What about business downturns? Part 2

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By Larry Lapide ·

June 29, 2020

This Insights column is the second of a two-part series. It deals with lessons learned from selling and surviving in an organization living through the realities of a “bad news” annual budget—and its corresponding forecasts and plans. It is a slight revision of my column, “My year as a corporate Cassandra” (SCMR, May/June 2015). Such as in the first column in the series, the ideas are largely the same, yet are relevant for today’s managers because the world is experiencing a drastic economic downturn caused by the COVID-19 pandemic and its ensuing mitigation efforts.


Cassandra suffered from a special curse: She was the Greek prophetess that few believed—sometimes to their detriment. The same can be true for demand forecasters and the sales and operations planning (S&OP) team when it is planning for, or living through, a downturn in business that no one else sees coming or believes is possible. As the steadfast harbingers of bad news, their mettle will be tested as pressures are brought to change their forecasts. In order to survive, it’s important for them to remember that they are indeed partners in setting—and helping a company meet—its corporate financial objectives.*

The brunt of these pressures largely falls upon the demand forecasting organization because demand forecasts drive supply plans. When, like Cassandra, one forecasts a significant downward change in business, few will believe it, sales and marketing personnel will deny it could happen, finance will panic about operating margins and executives will have doubts. I know this because I experienced a tough year during my five-year tenure managing the forecasting organization for the field service division of a Fortune 500 computer manufacturer. While assuming the role of corporate Cassandra was stressful, it was actually both my best and worst year in forecasting because it was an important professional developmental year.

This column gives an account of a period that began with the preliminary revenue forecast for the following year’s budgeting process. I use it to discuss lessons learned should forecasters and their S&OP partners experience a similar year that often involves surviving an awkward, unsettling and politicized environment.

By Larry Lapide ·

June 29, 2020

This Insights column is the second of a two-part series. It deals with lessons learned from selling and surviving in an organization living through the realities of a “bad news” annual budget—and its corresponding forecasts and plans. It is a slight revision of my column, “My year as a corporate Cassandra” (SCMR, May/June 2015). Such as in the first column in the series, the ideas are largely the same, yet are relevant for today’s managers because the world is experiencing a drastic economic downturn caused by the COVID-19 pandemic and its ensuing mitigation efforts.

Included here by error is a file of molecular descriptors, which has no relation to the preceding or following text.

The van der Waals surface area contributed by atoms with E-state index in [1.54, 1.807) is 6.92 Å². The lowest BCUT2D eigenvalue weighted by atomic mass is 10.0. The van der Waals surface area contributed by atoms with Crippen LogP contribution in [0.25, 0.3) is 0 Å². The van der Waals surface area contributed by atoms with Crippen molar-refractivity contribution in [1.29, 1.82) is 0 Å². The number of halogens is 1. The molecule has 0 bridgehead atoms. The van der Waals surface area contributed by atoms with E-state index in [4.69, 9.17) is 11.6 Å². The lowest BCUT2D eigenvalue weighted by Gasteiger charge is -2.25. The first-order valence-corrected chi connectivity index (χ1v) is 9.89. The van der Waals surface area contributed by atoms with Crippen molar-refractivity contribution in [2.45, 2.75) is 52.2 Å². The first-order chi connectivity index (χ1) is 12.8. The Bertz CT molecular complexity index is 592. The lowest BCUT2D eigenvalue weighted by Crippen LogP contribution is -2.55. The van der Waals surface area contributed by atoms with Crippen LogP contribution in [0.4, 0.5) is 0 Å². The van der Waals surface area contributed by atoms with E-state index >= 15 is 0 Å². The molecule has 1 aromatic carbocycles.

Cassandra suffered from a special curse: She was the Greek prophetess that few believed—sometimes to their detriment. The same can be true for demand forecasters and the sales and operations planning (S&OP) team when it is planning for, or living through, a downturn in business that no one else sees coming or believes is possible. As the steadfast harbingers of bad news, their mettle will be tested as pressures are brought to change their forecasts. In order to survive, it’s important for them to remember that they are indeed partners in setting—and helping a company meet—its corporate financial objectives.*

The brunt of these pressures largely falls upon the demand forecasting organization because demand forecasts drive supply plans. When, like Cassandra, one forecasts a significant downward change in business, few will believe it, sales and marketing personnel will deny it could happen, finance will panic about operating margins and executives will have doubts. I know this because I experienced a tough year during my five-year tenure managing the forecasting organization for the field service division of a Fortune 500 computer manufacturer. While assuming the role of corporate Cassandra was stressful, it was actually both my best and worst year in forecasting because it was an important professional developmental year.

This column gives an account of a period that began with the preliminary revenue forecast for the following year’s budgeting process. I use it to discuss lessons learned should forecasters and their S&OP partners experience a similar year that often involves surviving an awkward, unsettling and politicized environment.

 



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Article Topics

COVID-19 &middot

Finance &middot

InSights &middot
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2020-06-29 13:12:00

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